GERMANY is discovering the downside of open borders in Europe.
Thousands of East Europeans, mostly Romanians and Bulgarians, are
camping out just beyond Germany's eastern frontier, waiting for a
chance to slip into the land of prosperity.
It is the scene of a nightly cat-and-mouse game between German
border guards and determined illegal migrants who wade from Poland
across the Neisse River or scramble over the mountains from
Two hundred extra border guards, as well as helicopters and
boats, have been sent to the area. But if the migrants know to utter
the magic word "asyl" when they are caught, they are sent on to a
refugee camp in eastern Germany instead of being delivered back
across the border.
Germany has one of the most liberal asylum laws in Europe, and
the number of asylum seekers here is markedly rising - to the point
where many Germans want to hang out the "no vacancy" sign.
As German Chancellor Helmut Kohl said in a television interview
last Sunday, this is "no land of immigration." He wants to alter the
clause in the German Constitution which sanctions the right to seek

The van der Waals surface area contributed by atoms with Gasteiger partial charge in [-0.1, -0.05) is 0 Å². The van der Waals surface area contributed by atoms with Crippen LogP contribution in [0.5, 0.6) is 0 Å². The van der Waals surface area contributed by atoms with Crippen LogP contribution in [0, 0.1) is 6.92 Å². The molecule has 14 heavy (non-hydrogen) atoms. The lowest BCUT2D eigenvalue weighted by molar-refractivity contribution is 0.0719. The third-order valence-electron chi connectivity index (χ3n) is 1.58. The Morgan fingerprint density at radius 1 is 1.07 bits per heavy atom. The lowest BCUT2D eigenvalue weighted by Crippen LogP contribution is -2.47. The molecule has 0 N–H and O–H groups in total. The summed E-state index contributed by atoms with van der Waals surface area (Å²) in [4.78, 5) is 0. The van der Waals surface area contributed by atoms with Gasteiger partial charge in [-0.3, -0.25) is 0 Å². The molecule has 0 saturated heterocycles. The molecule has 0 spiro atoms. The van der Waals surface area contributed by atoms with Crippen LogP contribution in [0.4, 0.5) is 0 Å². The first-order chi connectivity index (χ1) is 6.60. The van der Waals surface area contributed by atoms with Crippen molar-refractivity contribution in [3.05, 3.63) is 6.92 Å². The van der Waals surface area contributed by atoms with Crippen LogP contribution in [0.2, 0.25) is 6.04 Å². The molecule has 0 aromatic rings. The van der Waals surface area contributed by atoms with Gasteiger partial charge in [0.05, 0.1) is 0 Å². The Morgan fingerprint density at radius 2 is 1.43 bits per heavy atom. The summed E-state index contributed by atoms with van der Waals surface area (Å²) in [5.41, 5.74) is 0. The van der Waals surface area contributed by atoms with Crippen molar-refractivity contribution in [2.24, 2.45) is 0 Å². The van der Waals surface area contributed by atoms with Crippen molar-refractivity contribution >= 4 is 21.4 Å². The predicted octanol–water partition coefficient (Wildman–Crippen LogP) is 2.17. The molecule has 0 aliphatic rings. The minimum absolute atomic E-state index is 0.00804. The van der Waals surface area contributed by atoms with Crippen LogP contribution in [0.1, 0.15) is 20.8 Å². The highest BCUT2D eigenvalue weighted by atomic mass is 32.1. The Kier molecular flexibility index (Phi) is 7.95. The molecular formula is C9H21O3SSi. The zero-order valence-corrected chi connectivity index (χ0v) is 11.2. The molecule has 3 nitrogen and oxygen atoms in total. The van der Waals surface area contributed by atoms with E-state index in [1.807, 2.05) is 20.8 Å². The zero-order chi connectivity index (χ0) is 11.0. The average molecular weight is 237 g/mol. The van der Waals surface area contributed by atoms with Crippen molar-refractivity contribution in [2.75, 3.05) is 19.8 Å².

asylum. He is backed in this by Interior Minister Wolfgang Schauble,
who is also pushing a coordinated European approach to the
continent's new problem of mass migration.
Economic upheaval in Eastern Europe is the driving force behind
the wave of asylum requests in Europe, says Mr. Schauble. Political
persecution plays only a "marginal" role, he said in a press
statement last week.
So far this year, according to Schauble, requests for refugee
status are up 15 percent in Germany. More than 200,000 asylum
seekers are expected by year end. Half of the asylum requests made
in Europe last year were filed in Germany.
Meanwhile, next to Italy, Germany has the highest number of
illegal aliens in Europe, an estimated 400,000, according to the
International Labor Organization.
Bonn is to begin bilateral talks on the migration issue with
Warsaw later this month and with Prague in September. Schauble hopes
he can arrange a meeting on the subject in October with leaders from
France, Italy, Austria, and Switzerland.
The migration problem, he says, is a pan-European one. What's
needed, the interior minister suggests, is a harmonization of asylum
procedures and criteria within the European Community, as well as
aid to Eastern Europe to improve living conditions there. He also
wants to see Germany's system of refugee distribution - in which
each German state has a quota matched to its estimated ability to
absorb refugees - adopted by the EC.
The European approach is all well and good, say local politicians
in Germany, but their country has an immediate crisis on its hands
and needs fast relief. …